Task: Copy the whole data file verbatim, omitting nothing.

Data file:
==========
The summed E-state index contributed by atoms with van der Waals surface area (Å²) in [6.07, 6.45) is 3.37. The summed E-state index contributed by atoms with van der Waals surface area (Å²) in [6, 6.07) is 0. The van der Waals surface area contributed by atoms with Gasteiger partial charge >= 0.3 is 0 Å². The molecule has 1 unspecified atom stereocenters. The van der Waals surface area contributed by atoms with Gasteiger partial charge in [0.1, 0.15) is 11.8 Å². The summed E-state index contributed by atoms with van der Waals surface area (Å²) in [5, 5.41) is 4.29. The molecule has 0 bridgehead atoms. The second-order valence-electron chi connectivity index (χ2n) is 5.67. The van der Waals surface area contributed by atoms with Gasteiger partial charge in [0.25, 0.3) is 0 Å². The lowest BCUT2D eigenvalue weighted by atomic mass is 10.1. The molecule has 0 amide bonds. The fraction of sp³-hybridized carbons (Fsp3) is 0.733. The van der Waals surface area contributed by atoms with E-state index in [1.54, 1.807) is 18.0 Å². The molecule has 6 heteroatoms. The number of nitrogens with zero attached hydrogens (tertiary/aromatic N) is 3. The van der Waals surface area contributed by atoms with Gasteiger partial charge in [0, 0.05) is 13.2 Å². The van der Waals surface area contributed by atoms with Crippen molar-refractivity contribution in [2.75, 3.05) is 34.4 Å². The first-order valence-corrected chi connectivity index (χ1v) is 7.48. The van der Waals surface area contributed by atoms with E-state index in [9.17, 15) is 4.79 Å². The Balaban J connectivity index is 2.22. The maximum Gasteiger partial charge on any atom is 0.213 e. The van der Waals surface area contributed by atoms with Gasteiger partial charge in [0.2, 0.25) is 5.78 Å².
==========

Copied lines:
The summed E-state index contributed by atoms with van der Waals surface area (Å²) in [6.07, 6.45) is 3.37. The summed E-state index contributed by atoms with van der Waals surface area (Å²) in [6, 6.07) is 0. The van der Waals surface area contributed by atoms with Gasteiger partial charge >= 0.3 is 0 Å². The molecule has 1 unspecified atom stereocenters. The van der Waals surface area contributed by atoms with Gasteiger partial charge in [0.1, 0.15) is 11.8 Å². The summed E-state index contributed by atoms with van der Waals surface area (Å²) in [5, 5.41) is 4.29. The molecule has 0 bridgehead atoms. The second-order valence-electron chi connectivity index (χ2n) is 5.67. The van der Waals surface area contributed by atoms with Gasteiger partial charge in [0.25, 0.3) is 0 Å². The lowest BCUT2D eigenvalue weighted by atomic mass is 10.1. The molecule has 0 amide bonds. The fraction of sp³-hybridized carbons (Fsp3) is 0.733. The van der Waals surface area contributed by atoms with E-state index in [1.54, 1.807) is 18.0 Å². The molecule has 6 heteroatoms. The number of nitrogens with zero attached hydrogens (tertiary/aromatic N) is 3. The van der Waals surface area contributed by atoms with Gasteiger partial charge in [0, 0.05) is 13.2 Å². The van der Waals surface area contributed by atoms with Crippen molar-refractivity contribution in [2.75, 3.05) is 34.4 Å². The first-order valence-corrected chi connectivity index (χ1v) is 7.48. The van der Waals surface area contributed by atoms with E-state index in [9.17, 15) is 4.79 Å². The Balaban J connectivity index is 2.22. The maximum Gasteiger partial charge on any atom is 0.213 e. The van der Waals surface area contributed by atoms with Gasteiger partial charge in [0.2, 0.25) is 5.78 Å².